Sailing on the huge ocean is interesting, but it is also risky since you are separated from other people. Thus, you need a device that can help you keep up with weather forecasts and contact emergency channels as well.
This is why every sailor needs an SSB radio. It has a long history, which starts from a communication service after the second World War to a necessary transmission gadget nowadays.
We have written this post to explain “what is SSB Radio?” and how it works. Some product reviews and safety tips are also included.
Everything You Should Know About SSB Radio
An SSB radio stands for single side band radio, which helps boats in a wide distance range (can be up to 4,000 miles) communicate, receive weather information, emails, and play music as well.
The SSB radio is also called marine single side band radio, which is an advanced version of the AM radio system.
From the beginning, the information transmitted by AM radio systems was easily obtained by other channels or frequencies, which caused serious problems and chaos. Hence, the SSB radio was made to become an effective solution to this problem.
If you are looking for a way to install a single sideband radio, you should know about these components.
1. Radio head unit
It is the display unit with a screen, a control keypad, big rotary switches, and a standard microphone.
2. SSB Transceiver
This is the most important part of the marine single sideband radio; it includes all the main electronics. It is also in charge of reception and transmission on all marine channels.
3. Antenna Tuner
For this component, you can choose between an automatic and manual antenna tuning unit. However, it’s better to get the automatic one since it is easier to work on. It connects the antenna with the SSB radio’s output.
The most popular way to establish an antenna is using a backstay. The minimum length of the antenna should be 7.5 meters.
Although you might have your antenna and the radio head unit setup all done, the signal transfer will still be weak if you forget about the ground plane. It works as a springboard to boost your signal from the antenna.
The best choice for the grounding is using sintered bronze plates, also known as the dynaplate outside of your hull. A steel hull is also commonly used, but it often causes electrolysis issues, so, be careful. A solid grounding can strongly affect your transmission.
How to Use a Single Side Band Marine Radio?
How does it work?
Marine radios contain VHF (short for Very High Frequency) and SW (Short Wave) Frequency. The limits of the VHF are around 25 nautical miles (about 46.3 km), while the Short Wave can cover a wider range.
The marine single side band radio’s frequency range covers 3MHz to 30 MHz. The signals from the SSB radio reflect off the Earth’s ionosphere, then go back to the ground thousands of miles away. The skywave reflection depends on your radio type.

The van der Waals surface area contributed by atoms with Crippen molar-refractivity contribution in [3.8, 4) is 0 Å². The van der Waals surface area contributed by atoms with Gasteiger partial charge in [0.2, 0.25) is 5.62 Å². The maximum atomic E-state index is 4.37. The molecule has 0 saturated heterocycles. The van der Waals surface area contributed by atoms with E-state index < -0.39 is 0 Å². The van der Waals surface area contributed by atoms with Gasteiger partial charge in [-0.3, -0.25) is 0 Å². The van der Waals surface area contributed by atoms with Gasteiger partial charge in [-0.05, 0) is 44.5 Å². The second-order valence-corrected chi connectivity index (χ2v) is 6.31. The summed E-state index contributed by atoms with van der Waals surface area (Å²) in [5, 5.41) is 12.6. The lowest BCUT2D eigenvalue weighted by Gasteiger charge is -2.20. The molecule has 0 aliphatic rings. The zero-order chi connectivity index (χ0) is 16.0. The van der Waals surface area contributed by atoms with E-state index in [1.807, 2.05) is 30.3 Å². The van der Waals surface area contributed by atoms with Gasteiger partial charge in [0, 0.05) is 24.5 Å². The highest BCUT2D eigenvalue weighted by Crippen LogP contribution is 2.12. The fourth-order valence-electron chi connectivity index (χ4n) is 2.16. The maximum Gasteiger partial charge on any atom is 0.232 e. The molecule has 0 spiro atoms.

How to listen to your SSB radio?
You can follow our steps:
- Step 1: Set the head unit to receive the signals
- Step 2: Select the SSB filter (the wildest range filter)
- Step 3: Slowly tune the rotary switch until you can hear a natural and clear voice.
For better guidance, you can watch another guide here: https://youtu.be/H2NbqxU9Kks
SSB Radio Recommendations
1. Uniden BEARCAT 980 40
This marine single side band radio has an LCD screen that is easy to read in any light condition. It also operates a noise-filter microphone. Users who do not require many features can take a look at this one.
- Easy to use
- Easy to read in low light condition
- Included emergency channel
- Does not last for too long
2. Icom M802 Marine SSB Radio
Compared to the above radio, this one has a larger display unit and more functions, such as email receiving, remote speaker, and more than 1300 channels. It will be a helpful device for any boat.
In addition, it is also easy to use by following the instructions. Plus, the radio enclosure and head unit are separated.
- Easy to use
- Large memory for emails
- Optional handheld microphone and speaker
- Backlit keypad
- Not able to work on FM mode
- Antenna Tuner is not included
Safety tips you must note!
When you are sailing, it is very crucial to ensure your safety. Thus, please note down the International Marine Emergency frequencies, which are 2182, 4125, 6215 and 8291 kHz.
This article has shown you details about the SSB radio, the way it operates, several product reviews, and helpful safety advice.
As we mentioned above, a single side band radio is a must-have device to connect you to other people and ensure your safety as well. Next time, if someone asks you “what is SSB Radio?” we believe you know how to answer it.
If you have something to add, please do not hesitate to share it in the comment box below. We also appreciate you sharing this article with other people who may find it helpful.
Robert is our content writer. He has in-depth knowledge about two-way radio communication, including mobile, handheld, and base, as well as ham radio satellite and emergency communication. He is in charge of researching and reviewing the best and latest products as well as gathering information about your queries and issues in using ham radios.